Brexit and British International Student Recruitment

I have recently been reading a book with a vivid title, Unleashing Demons.[i] The author is Craig Oliver, and the subject is the referendum on whether to remain a member of the European Union or to leave it. Oliver (knighted in 2016) was Director of Politics and Communications to the Prime Minister, then David Cameron, and he analyses how the government lost the case for Remain, giving a month by month account of the inside Brexit story. It was Cameron himself who, when asked to sum up the argument against holding a referendum, proclaimed: “You could unleash demons of which you know not”. And indeed the issue has proved to be extraordinarily toxic for the British body politic. Read more

Enhance – Inclusion and Diversity Management (IDM)

The Yerevan communiqué (2015) as well as subsequent national strategies on the social dimension encourage European Higher Educations Institutions (HEIs) to provide inclusive systems for previously under-represented student groups. The aim is to widen access to university and to improve the outcomes for a more diverse range of applicants (e.g. disabled students, students with different national/ethnic/cultural/ linguistic backgrounds, and students with differing levels of maturity or prior work experience). Read more

Higher education branding as a “sea of sameness” demands actions by higher education leadership and management

Organizational identity has received immense attention from a number of stakeholders (Bess & Dee, 2012; Stenstaker, 2015). An outgrowth of this attention can directly be tied to efforts to brand institutional activities (Wæraas & Solbakk, 2009). National and international competition has been a catalyst for branding in higher education (Stensaker, 2007). Therefore, managerial strategies such as marketing and branding have become a priority to higher education institutions (HEIs) in order to create an identity advantage at the national, regional, and international levels.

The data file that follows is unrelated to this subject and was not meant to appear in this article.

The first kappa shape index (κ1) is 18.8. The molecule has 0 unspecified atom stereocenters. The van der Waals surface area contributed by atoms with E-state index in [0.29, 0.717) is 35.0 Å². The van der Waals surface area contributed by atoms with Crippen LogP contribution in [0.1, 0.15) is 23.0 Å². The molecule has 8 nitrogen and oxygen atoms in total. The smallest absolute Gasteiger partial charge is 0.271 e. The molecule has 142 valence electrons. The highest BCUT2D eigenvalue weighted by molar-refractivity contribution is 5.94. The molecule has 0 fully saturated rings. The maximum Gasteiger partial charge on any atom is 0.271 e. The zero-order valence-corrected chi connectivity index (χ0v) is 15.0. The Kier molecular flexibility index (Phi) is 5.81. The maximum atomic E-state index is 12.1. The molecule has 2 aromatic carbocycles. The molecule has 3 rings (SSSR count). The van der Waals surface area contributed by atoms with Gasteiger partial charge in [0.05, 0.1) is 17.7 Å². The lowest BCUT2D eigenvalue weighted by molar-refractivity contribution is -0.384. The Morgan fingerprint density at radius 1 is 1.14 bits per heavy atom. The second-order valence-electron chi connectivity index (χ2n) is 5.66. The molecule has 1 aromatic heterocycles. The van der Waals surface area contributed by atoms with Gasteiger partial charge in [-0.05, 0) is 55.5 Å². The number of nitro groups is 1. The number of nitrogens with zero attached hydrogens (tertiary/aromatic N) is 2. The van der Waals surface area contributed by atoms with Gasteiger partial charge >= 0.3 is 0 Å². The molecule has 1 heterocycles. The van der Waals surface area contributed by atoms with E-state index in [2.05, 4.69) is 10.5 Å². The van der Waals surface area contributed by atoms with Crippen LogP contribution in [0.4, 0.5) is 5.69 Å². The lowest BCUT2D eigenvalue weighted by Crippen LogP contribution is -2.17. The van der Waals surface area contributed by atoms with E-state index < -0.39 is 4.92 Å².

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Benchmarking Higher Education System Performance

The role of higher education is vital to our societies. Higher education contributes to human capital formation, to innovation and to the wider economic, social, cultural and environmental development.

As a result, higher education is rapidly expanding. Participation and attainment is increasing, the number of higher education institutions is growing and the sector serves a more diverse body of students. In addition, higher education is becoming increasingly global.

The sustained growth of higher education reflects its benefits. There are large incentives for individuals to obtain higher education qualifications. On average, higher education graduates have better labour market outcomes, they earn more than other workers, and individuals gain significant private returns on their investment in higher education. Read more

Research, policy and practice

The mission of EAIR is to be a European society with an international membership and view. It aims to strengthen the interaction between researchers, policy makers and practitioners. It seeks to be a professional and attractive partner to other associations in Europe and beyond, working in similar areas of higher education.

The research and development programmes of the European Union, especially the Erasmus+ programme and Horizon 2020, are policy-based programmes that implement the Europe 2020 Strategy. These programmes aim to create innovations using the participating organisations from various Member States or Partner Countries of the European Union. Innovations are based on novel ideas that are applied in practice to create new or improved processes, services or products. Read more

Bridging the hybridity between academics and administrators